Measures of student learning

Direct measures of student learning capture the knowledge/skills/attitudes of the student cohort, enabling evaluation of student performance, either against a defined benchmark or through changes over time

Direct measures of student learning capture the knowledge/skills/ attitudes of the student cohort, enabling evaluation of student performance, either against a defined benchmark or through changes over time

While ‘direct measures’ can provide robust evidence of teaching achievement within particular courses or programmes, they are typically resource intensive, requiring time and expertise to design and collect. Such measures are therefore not routinely used within promotion cases. Where included, however, it is important for candidates to contextualise the data by describing the design and goals of the activity. As summarised below, direct measures of student learning that could be presented as part of an academic promotion case tend to fall into two categories:
Measures which assess learning over time, often using before/after testing of student knowledge/abilities.
The direct measures of learning over time likely to be most appropriate for inclusion in a promotion case are those involving pre/post testing of students, for example, on the basis of their conceptual understanding. One well-documented example of such pre/post testing is from the Massachusetts Institute of Technology (MIT), where a new active learning approach was adopted within an electromagnetics course with the aim of improving students’ conceptual understanding and reducing failure rates. Conceptual questions from standardised tests were administered to students both before and after the new course, and the results were compared to control group data from students studying under the previous, more traditional, course delivery style. The survey outcomes demonstrated that the new course delivered significantly improved conceptual understanding among students (Dori and Belcher 2005). The survey questionnaire used in this example can be accessed from Dori et al. (2007).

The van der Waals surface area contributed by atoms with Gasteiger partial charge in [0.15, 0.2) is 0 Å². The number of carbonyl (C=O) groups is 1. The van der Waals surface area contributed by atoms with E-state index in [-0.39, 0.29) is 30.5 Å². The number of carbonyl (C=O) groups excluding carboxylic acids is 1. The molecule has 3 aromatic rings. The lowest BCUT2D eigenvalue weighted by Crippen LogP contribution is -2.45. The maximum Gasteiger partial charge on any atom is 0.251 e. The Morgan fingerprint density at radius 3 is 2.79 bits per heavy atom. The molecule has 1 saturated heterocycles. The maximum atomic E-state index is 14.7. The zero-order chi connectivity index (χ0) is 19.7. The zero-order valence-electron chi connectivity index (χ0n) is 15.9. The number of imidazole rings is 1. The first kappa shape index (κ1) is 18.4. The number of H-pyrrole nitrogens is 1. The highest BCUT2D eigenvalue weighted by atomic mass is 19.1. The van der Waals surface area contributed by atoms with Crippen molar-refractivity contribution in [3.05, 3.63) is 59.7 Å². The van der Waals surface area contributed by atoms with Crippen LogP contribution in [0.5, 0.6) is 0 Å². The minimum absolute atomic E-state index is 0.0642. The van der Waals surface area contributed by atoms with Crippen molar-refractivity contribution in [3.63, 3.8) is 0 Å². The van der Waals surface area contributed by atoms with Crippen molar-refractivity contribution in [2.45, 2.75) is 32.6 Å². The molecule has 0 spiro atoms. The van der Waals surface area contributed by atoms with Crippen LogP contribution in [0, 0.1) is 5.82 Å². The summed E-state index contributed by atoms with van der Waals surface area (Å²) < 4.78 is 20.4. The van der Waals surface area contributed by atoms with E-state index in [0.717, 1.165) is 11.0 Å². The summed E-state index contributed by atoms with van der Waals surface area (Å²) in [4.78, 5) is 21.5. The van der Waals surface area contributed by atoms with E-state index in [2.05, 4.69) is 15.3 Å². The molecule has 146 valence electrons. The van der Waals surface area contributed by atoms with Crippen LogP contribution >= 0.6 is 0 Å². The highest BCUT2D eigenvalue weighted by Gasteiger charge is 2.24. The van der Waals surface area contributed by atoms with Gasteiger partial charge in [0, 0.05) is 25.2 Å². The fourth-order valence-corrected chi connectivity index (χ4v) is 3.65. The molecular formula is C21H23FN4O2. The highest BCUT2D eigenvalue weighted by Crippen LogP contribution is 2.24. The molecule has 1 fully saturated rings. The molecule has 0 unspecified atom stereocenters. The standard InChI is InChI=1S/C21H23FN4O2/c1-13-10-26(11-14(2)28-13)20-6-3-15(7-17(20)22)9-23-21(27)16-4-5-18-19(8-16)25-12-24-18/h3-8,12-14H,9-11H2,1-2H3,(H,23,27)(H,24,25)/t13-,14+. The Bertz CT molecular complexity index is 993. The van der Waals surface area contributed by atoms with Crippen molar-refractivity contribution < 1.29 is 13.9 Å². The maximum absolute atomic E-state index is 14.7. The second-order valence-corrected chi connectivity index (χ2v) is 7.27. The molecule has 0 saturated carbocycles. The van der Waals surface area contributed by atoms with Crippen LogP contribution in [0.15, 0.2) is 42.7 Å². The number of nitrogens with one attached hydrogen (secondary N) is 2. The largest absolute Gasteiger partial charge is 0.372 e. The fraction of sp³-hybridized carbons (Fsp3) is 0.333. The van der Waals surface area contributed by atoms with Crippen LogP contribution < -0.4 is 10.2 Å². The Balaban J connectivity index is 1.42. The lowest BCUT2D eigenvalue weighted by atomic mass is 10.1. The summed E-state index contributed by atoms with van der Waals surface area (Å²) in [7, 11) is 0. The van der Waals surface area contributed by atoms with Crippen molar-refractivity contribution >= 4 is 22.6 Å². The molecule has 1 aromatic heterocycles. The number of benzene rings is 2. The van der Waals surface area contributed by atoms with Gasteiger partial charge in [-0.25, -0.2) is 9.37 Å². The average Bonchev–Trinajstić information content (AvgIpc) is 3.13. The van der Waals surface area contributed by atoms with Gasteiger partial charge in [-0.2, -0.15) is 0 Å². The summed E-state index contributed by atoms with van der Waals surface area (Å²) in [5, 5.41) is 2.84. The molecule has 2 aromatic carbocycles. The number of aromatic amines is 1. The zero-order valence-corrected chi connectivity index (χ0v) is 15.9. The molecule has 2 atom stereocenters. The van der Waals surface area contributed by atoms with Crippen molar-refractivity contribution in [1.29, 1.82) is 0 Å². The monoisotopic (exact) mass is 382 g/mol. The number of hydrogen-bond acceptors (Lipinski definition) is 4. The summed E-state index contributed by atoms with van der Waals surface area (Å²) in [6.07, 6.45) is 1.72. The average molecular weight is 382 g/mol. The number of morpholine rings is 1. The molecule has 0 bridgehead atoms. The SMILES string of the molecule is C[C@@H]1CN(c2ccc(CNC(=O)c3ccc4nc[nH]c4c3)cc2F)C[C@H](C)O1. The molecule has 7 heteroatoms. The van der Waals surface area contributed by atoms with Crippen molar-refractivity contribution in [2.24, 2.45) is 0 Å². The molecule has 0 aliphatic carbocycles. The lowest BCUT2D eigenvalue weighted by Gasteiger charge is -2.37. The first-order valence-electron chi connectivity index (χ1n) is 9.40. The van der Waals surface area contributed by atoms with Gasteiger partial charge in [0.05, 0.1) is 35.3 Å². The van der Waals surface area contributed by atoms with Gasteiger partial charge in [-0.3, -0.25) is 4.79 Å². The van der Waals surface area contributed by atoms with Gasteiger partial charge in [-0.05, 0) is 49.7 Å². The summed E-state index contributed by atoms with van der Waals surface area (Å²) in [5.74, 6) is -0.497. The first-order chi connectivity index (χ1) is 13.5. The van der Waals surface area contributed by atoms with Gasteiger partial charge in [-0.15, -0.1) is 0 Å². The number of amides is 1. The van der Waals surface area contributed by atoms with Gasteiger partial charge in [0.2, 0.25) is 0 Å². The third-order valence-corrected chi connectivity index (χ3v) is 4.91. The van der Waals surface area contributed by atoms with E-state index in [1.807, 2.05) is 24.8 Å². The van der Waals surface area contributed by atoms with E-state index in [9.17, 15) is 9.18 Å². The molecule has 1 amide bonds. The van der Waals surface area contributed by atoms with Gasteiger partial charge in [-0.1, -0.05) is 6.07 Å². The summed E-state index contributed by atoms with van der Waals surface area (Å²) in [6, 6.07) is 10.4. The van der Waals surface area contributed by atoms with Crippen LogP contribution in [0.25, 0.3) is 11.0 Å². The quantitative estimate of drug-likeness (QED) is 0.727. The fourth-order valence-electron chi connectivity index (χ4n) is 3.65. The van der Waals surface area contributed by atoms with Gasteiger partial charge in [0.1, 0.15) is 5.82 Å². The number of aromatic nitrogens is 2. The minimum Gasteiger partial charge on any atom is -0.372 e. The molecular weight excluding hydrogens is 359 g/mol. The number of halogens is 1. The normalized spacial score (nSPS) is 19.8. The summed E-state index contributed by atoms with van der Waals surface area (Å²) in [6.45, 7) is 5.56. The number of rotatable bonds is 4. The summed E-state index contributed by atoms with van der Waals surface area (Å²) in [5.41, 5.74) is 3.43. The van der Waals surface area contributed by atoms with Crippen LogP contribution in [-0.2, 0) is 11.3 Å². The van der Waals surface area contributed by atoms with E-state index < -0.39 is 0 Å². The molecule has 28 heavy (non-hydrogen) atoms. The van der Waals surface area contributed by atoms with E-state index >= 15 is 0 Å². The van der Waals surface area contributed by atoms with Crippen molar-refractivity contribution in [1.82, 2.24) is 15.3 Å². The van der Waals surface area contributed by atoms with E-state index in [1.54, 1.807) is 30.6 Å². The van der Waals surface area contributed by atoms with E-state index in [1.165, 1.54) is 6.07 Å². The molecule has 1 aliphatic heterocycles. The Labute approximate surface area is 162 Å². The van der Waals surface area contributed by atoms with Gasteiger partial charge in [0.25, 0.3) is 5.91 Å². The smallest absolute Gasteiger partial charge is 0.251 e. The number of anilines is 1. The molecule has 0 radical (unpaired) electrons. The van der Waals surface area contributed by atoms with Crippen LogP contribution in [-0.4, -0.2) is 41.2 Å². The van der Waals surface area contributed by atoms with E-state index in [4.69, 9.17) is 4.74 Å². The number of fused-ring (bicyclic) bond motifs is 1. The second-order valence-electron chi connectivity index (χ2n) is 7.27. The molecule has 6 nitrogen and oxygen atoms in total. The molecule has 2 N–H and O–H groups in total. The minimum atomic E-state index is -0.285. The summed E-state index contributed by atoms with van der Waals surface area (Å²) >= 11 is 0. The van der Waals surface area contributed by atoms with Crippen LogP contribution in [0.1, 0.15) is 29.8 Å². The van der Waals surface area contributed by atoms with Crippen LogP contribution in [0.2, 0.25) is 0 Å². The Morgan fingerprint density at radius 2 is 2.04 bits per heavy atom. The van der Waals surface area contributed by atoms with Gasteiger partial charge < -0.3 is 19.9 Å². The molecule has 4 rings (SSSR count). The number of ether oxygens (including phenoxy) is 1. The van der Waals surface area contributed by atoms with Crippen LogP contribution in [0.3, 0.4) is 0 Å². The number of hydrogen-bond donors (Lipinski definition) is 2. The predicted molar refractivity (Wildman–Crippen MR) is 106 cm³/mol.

Concept tests, such as the Force Concept Inventory (Hestenes and Halloun, 1995) – available from Mazur (1997) – are widely used in engineering and physics schools across the world to evaluate students’ conceptual understanding. Sample concept tests related to a wide range of science, engineering and mathematics topics are available from:
An alternative direct measure of student learning is the student learning journal, in which students are asked to reflect on the course and their learning on a weekly basis. An approach to designing and evaluating student learning journals is provided in Shiel and Jones (2003).
Dori, Y. J. & Belcher, J. (2005). How does technology-enabled active learning affect undergraduate students' understanding of electromagnetism concepts?. The Journal of the Learning Sciences, 14(2), 243-279. [link]
Dori, Y. J., Hult, E., Breslow, L. & Belcher, J. W. (2007). How much have they retained? Making unseen concepts seen in a freshman electromagnetism course at MIT. Journal of Science Education and Technology, 16(4), 299-323. [link]
Hestenes, D., & Halloun, I. (1995). Interpreting the force concept inventory. The Physics Teacher, 33(8), 502-506. [link]
Mazur, E. (1997). Peer instruction: A user’s manual. Upper Saddle River, NJ: Prentice Hall. [link]
Shiel, C., & Jones, D. (2003). Reflective Learning and Assessment: a Systematic Study of Reflective Learning as Evidenced in Student Learning Journals. HEAC, 1-32. [link]
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Direct measures of learning at a single point in time

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Measures which assess learning at a single point in time, typically through comparisons against a control group, norm or benchmark. The validity of these techniques rests on the assessment instrument capturing the relevant learning outcomes. Most also require a benchmark against which to compare the data collected for the student cohort, such as national average scores or performance of students in control groups.